So much for settling for the low end of the market. With Mint, JetBlue Airways (NASDAQ:JBLU) is offering 16 lie-flat bed seats (four in complete suites), gourmet small-plate cuisine, and free in-flight Wi-Fi, among other amenities on some first class flights between New York and Los Angeles.

Fares begin as low as $599 each way. The carrier also plans to offer similar service on flights to San Francisco beginning in October. Senior tech analyst Tim Beyers explains Mint's potential impact in the following video.

Credit: JetBlue.

There's no mistaking whom JetBlue is after with this service. Instead of chasing cheapskates, JetBlue wants to earn more from premium flyers by discounting first class fares that tend to run in the thousands for long-haul flights operated by the likes of AMR Corp.'s (NYSE:AIR) American and Delta Air Lines (NYSE:DAL), which, like JetBlue, use New York's John F. Kennedy airport as a hub.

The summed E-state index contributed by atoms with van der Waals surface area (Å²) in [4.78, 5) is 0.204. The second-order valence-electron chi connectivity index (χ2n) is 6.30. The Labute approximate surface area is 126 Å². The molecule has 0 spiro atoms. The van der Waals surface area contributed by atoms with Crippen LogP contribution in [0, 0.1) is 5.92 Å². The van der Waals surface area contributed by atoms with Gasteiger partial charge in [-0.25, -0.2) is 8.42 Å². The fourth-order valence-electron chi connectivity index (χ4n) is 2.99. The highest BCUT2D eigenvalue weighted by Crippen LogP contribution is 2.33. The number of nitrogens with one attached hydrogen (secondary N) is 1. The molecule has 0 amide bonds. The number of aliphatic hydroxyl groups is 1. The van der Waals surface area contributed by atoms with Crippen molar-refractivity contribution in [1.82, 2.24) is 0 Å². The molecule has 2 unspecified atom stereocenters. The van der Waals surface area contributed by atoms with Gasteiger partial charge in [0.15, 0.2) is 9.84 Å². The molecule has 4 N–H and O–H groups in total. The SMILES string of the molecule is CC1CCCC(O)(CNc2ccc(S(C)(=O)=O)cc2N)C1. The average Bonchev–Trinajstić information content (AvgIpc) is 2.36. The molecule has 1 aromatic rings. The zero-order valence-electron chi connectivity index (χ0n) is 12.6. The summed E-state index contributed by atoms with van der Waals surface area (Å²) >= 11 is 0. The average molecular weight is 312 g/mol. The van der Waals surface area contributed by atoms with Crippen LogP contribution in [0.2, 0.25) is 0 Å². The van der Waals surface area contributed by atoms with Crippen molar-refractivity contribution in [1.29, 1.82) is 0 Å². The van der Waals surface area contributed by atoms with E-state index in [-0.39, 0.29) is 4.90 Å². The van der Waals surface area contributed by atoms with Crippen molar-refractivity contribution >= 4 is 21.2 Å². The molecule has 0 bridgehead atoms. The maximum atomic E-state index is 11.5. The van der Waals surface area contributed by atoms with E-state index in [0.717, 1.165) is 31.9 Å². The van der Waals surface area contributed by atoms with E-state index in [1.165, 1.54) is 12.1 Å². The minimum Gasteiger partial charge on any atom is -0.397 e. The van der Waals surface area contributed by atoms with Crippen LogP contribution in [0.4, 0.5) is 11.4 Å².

Can it make a difference? Certainly, but perhaps more for American and Delta than JetBlue. Sharply reduced first class fares could pressure both carriers to respond, crimping profits on valuable transcontinental routes.

JetBlue, for its part, is performing well enough. Both revenue passenger miles and available seat miles improved 7% in May while load factor ticked up a tenth of a percent to 85.2%. Total departures and revenue passengers also rose, up 6.6% and 6.8%, respectively.

The carrier is also adding more cost-efficient aircraft to its fleet and improving the remainder. JetBlue is in the process of retrofitting more than 100 of its planes with wing add-ons called Sharklets for boosting fuel efficiency by 3% or more. Filling those aircraft is going to become a priority soon enough, which may be why the carrier is testing a discounted first-class cabin.

Now it's your turn to weigh in. Have you tried JetBlue's Mint service? What did you think of it? Please watch the video to get the full story and then leave a comment to let us know your take, including whether you would buy, sell, or short JetBlue stock at current prices.